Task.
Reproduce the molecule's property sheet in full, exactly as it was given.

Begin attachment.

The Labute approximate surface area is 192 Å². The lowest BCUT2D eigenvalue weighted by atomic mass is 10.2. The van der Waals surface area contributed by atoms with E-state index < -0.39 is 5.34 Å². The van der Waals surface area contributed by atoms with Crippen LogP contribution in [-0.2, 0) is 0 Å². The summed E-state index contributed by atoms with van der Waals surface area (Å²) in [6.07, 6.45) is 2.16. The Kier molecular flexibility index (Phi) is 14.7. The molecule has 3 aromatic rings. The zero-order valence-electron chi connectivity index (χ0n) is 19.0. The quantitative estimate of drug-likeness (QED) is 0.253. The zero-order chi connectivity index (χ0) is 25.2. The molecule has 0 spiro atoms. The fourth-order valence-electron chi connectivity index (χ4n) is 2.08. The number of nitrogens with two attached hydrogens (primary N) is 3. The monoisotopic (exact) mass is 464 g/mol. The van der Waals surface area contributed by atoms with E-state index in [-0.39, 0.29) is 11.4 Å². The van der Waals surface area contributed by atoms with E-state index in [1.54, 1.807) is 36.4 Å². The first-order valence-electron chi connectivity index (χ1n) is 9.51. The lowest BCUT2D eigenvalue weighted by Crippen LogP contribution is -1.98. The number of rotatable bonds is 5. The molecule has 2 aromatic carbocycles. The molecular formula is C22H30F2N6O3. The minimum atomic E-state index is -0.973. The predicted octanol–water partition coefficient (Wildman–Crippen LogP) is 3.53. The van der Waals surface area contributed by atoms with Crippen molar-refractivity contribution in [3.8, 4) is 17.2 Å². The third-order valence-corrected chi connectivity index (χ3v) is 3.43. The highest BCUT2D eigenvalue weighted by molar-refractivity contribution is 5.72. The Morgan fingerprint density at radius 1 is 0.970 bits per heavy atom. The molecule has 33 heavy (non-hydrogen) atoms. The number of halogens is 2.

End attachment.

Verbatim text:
The Labute approximate surface area is 192 Å². The lowest BCUT2D eigenvalue weighted by atomic mass is 10.2. The van der Waals surface area contributed by atoms with E-state index < -0.39 is 5.34 Å². The van der Waals surface area contributed by atoms with Crippen LogP contribution in [-0.2, 0) is 0 Å². The summed E-state index contributed by atoms with van der Waals surface area (Å²) in [6.07, 6.45) is 2.16. The Kier molecular flexibility index (Phi) is 14.7. The molecule has 3 aromatic rings. The zero-order valence-electron chi connectivity index (χ0n) is 19.0. The quantitative estimate of drug-likeness (QED) is 0.253. The zero-order chi connectivity index (χ0) is 25.2. The molecule has 0 spiro atoms. The fourth-order valence-electron chi connectivity index (χ4n) is 2.08. The number of nitrogens with two attached hydrogens (primary N) is 3. The monoisotopic (exact) mass is 464 g/mol. The van der Waals surface area contributed by atoms with E-state index in [-0.39, 0.29) is 11.4 Å². The van der Waals surface area contributed by atoms with E-state index in [1.54, 1.807) is 36.4 Å². The first-order valence-electron chi connectivity index (χ1n) is 9.51. The lowest BCUT2D eigenvalue weighted by Crippen LogP contribution is -1.98. The number of rotatable bonds is 5. The molecule has 2 aromatic carbocycles. The molecular formula is C22H30F2N6O3. The minimum atomic E-state index is -0.973. The predicted octanol–water partition coefficient (Wildman–Crippen LogP) is 3.53. The van der Waals surface area contributed by atoms with Crippen molar-refractivity contribution in [3.8, 4) is 17.2 Å². The third-order valence-corrected chi connectivity index (χ3v) is 3.43. The highest BCUT2D eigenvalue weighted by molar-refractivity contribution is 5.72. The Morgan fingerprint density at radius 1 is 0.970 bits per heavy atom. The molecule has 33 heavy (non-hydrogen) atoms. The number of halogens is 2.